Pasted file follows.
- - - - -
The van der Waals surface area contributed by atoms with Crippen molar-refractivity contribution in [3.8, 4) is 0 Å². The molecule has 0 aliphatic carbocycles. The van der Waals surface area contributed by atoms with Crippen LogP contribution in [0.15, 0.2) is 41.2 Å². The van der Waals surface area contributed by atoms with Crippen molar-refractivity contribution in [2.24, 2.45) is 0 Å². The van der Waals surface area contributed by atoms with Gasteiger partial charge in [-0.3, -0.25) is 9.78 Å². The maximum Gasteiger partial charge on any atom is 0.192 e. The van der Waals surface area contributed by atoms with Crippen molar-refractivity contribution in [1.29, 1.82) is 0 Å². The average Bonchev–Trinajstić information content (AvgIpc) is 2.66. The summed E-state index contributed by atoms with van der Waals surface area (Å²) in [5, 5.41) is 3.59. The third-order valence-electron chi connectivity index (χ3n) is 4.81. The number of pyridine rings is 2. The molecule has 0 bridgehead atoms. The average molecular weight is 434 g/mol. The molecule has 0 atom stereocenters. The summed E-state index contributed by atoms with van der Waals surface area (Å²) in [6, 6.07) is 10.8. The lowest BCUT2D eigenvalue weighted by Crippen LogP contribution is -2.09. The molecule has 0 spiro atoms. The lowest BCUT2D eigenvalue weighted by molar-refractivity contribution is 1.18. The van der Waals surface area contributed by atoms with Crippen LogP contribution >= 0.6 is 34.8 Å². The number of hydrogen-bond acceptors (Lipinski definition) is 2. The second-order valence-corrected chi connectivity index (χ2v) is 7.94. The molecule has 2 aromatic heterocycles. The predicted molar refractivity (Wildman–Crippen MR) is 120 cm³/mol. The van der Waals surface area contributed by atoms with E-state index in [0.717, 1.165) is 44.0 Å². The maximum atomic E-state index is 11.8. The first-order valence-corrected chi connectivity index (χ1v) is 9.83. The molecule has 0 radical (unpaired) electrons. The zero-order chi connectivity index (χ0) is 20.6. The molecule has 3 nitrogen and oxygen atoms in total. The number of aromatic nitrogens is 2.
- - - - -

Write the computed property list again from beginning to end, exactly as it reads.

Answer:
The van der Waals surface area contributed by atoms with Crippen molar-refractivity contribution in [3.8, 4) is 0 Å². The molecule has 0 aliphatic carbocycles. The van der Waals surface area contributed by atoms with Crippen LogP contribution in [0.15, 0.2) is 41.2 Å². The van der Waals surface area contributed by atoms with Crippen molar-refractivity contribution in [2.24, 2.45) is 0 Å². The van der Waals surface area contributed by atoms with Gasteiger partial charge in [-0.3, -0.25) is 9.78 Å². The maximum Gasteiger partial charge on any atom is 0.192 e. The van der Waals surface area contributed by atoms with Crippen molar-refractivity contribution in [1.29, 1.82) is 0 Å². The average Bonchev–Trinajstić information content (AvgIpc) is 2.66. The summed E-state index contributed by atoms with van der Waals surface area (Å²) in [5, 5.41) is 3.59. The third-order valence-electron chi connectivity index (χ3n) is 4.81. The number of pyridine rings is 2. The molecule has 0 bridgehead atoms. The average molecular weight is 434 g/mol. The molecule has 0 atom stereocenters. The summed E-state index contributed by atoms with van der Waals surface area (Å²) in [6, 6.07) is 10.8. The lowest BCUT2D eigenvalue weighted by Crippen LogP contribution is -2.09. The molecule has 0 spiro atoms. The lowest BCUT2D eigenvalue weighted by molar-refractivity contribution is 1.18. The van der Waals surface area contributed by atoms with Crippen LogP contribution >= 0.6 is 34.8 Å². The number of hydrogen-bond acceptors (Lipinski definition) is 2. The second-order valence-corrected chi connectivity index (χ2v) is 7.94. The molecule has 2 aromatic heterocycles. The predicted molar refractivity (Wildman–Crippen MR) is 120 cm³/mol. The van der Waals surface area contributed by atoms with E-state index in [0.717, 1.165) is 44.0 Å². The maximum atomic E-state index is 11.8. The first-order valence-corrected chi connectivity index (χ1v) is 9.83. The molecule has 0 radical (unpaired) electrons. The zero-order chi connectivity index (χ0) is 20.6. The molecule has 3 nitrogen and oxygen atoms in total. The number of aromatic nitrogens is 2.